Mindfulness is a critical self-regulation strategy that can help kids and young adults feel calm and focused. Pairing mindfulness with journal writing just makes sense. Journal writing is personal and allows learners to connect with themselves. Additionally, it’s something kids can stop and do every day.
Mindfulness is an ideal practice in the morning to help kids and teens start their day off in a positive place. Practicing mindfulness can also be helpful before a big test, after a break, or when kids need strategies for self-regulation. Read up more on the 10 best times to practice mindfulness in the classroom.
There are several simple strategies to help learners practice mindfulness with journal writing. While you can read on and try any of the activities right away on your own, I also understand that it’s easy to be busy and struggle with fitting them all in. If you are needing all these and more no-prep ideas, I have put together an entire yearlong mindfulness journal that you can use right away.
Here are three simple strategies you can use right away with your learners to help them practice mindfulness:
What it is: Mindful focus is an activity where learners mindfully focus on one object for a period of time.
How to try it: Have kids choose one object in the room. Encourage them to hyperfocus on the object. Look at it and think about it for a few minutes. What does it look like? What colors does it have? Is it bumpy or smooth? How does it move? What is it used for? What makes it special? After the mindful focus activity, have students write about their object and sketch a picture.
Why it works: By focusing all of your attention on something, you are focusing only on the present moment. This can be a healthy strategy to help kids ground themselves in times of stress.
What it is: A guided visualization is an activity that involves picturing a calming scene, such as a beach or quiet meadow.
How to try it: Use a picture or describe a calming scene. It can be anything from a peaceful walk in the park to a calming waterfall in a forest. Have learners picture themselves in the scene. Then, allow them to write about what they see, feel, hear, smell, and taste.
Why it works: By picturing a peaceful scene, kids and young adults can clear their minds and regain a sense of calm. Visualization can be a healthy tool to use when feeling angry, sad, worried, or overwhelmed.
What it is: An emotions check-in is a free write about how someone is feeling and thinking
How to try it: Encourage kids to just close their eyes and think about how they feel. Consider every sensation in your body and thought that pops into your mind. Rather than judging those feelings, let them be. Notice them and recognize them. Then, have learners write about how they are feeling and thinking. As a simple alternative, you can have learners give colors to their emotions as they draw.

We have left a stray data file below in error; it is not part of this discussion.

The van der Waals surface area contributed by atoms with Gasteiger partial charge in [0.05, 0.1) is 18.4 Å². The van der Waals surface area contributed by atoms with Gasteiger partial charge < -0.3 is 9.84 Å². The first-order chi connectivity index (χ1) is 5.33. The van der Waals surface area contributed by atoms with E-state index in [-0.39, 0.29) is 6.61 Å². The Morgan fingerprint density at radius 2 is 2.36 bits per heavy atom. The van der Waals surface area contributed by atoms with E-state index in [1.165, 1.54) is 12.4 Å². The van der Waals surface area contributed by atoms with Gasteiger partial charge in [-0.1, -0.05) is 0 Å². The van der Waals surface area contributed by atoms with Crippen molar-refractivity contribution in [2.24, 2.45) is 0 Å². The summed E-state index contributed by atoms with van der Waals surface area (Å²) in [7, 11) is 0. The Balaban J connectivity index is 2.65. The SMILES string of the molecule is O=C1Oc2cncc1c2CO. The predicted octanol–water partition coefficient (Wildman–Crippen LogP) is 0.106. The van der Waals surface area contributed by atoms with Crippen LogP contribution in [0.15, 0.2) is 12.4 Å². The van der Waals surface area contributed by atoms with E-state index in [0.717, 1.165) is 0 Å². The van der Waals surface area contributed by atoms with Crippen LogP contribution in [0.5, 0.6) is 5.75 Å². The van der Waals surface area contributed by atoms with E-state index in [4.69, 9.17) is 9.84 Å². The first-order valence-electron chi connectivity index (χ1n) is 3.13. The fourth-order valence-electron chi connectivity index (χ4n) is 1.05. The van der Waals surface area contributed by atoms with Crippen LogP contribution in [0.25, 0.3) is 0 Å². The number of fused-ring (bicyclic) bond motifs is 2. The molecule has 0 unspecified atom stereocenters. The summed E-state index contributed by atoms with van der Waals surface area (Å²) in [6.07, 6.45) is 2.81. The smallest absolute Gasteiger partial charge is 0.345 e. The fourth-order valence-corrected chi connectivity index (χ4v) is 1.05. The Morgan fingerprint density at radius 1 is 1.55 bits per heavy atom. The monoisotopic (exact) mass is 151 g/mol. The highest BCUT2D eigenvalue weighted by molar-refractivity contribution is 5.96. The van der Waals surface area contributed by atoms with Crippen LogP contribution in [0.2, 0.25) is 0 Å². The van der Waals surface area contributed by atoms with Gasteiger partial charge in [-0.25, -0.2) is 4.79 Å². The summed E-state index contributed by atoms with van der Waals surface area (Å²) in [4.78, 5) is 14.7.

Why it works: Checking in with ourselves is an important strategy for improved self-awareness and mindfulness. By thinking about how we are feeling and thinking, we can make better choices about what we need
What it is: Students will draw a shape on their journal page and trace it as they breathe in and out.
How to try it: Have students draw a shape on their journal page. It can be any shape, such as a shape or a triangle. Students can even draw lines that wave up and down. Then, have students trace the lines of the shape with their finger or pencil as they breathe in and out. Afterward, students can write about the activity and describe how it made them feel. Use these free printable mindfulness breathe boards to get started.
Why it works: By focusing all of their attention on something as they breathe in and out, learners are practicing mindfulness while practicing deep breathing. This can be a helpful strategy to teach because it can be done almost anywhere.
What it is: Students will color a coloring page on their own.
How to try it: Explain to students that they will be practicing mindfulness by coloring. Discuss
Why it works: Coloring is an active way to calm the mind. Additionally, this strategy can help learners practice just doing something in a mindful way without focusing on what is “right” or “wrong.” This is particularly beneficial for
Just a reminder that you don’t need to be an expert to start a mindful practice in the classroom! Just use any of these ideas to give mindfulness a try! You might also want to read up on 5 free mindfulness activities or just grab the yearlong mindfulness journal to get started right away!